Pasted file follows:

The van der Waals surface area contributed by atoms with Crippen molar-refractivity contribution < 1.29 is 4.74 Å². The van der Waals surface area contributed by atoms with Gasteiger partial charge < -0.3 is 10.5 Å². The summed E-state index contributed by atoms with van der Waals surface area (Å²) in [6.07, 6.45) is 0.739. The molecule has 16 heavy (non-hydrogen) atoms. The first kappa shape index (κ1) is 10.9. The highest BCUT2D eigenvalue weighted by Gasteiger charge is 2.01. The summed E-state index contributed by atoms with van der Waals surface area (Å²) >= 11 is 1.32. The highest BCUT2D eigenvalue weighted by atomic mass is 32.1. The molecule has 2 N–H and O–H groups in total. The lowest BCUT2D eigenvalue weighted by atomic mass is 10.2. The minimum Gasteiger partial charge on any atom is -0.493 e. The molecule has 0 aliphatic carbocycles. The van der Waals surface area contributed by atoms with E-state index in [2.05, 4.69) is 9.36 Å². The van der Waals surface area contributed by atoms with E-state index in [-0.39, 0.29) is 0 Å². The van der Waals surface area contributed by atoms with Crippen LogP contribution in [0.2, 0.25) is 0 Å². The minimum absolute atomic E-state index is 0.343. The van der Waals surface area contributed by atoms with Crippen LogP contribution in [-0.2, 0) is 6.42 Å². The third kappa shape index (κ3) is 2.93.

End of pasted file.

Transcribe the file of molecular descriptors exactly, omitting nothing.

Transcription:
The van der Waals surface area contributed by atoms with Crippen molar-refractivity contribution < 1.29 is 4.74 Å². The van der Waals surface area contributed by atoms with Gasteiger partial charge < -0.3 is 10.5 Å². The summed E-state index contributed by atoms with van der Waals surface area (Å²) in [6.07, 6.45) is 0.739. The molecule has 16 heavy (non-hydrogen) atoms. The first kappa shape index (κ1) is 10.9. The highest BCUT2D eigenvalue weighted by Gasteiger charge is 2.01. The summed E-state index contributed by atoms with van der Waals surface area (Å²) >= 11 is 1.32. The highest BCUT2D eigenvalue weighted by atomic mass is 32.1. The molecule has 2 N–H and O–H groups in total. The lowest BCUT2D eigenvalue weighted by atomic mass is 10.2. The minimum Gasteiger partial charge on any atom is -0.493 e. The molecule has 0 aliphatic carbocycles. The van der Waals surface area contributed by atoms with E-state index in [2.05, 4.69) is 9.36 Å². The van der Waals surface area contributed by atoms with E-state index in [-0.39, 0.29) is 0 Å². The van der Waals surface area contributed by atoms with Crippen LogP contribution in [0.2, 0.25) is 0 Å². The minimum absolute atomic E-state index is 0.343. The van der Waals surface area contributed by atoms with Crippen LogP contribution in [-0.2, 0) is 6.42 Å². The third kappa shape index (κ3) is 2.93.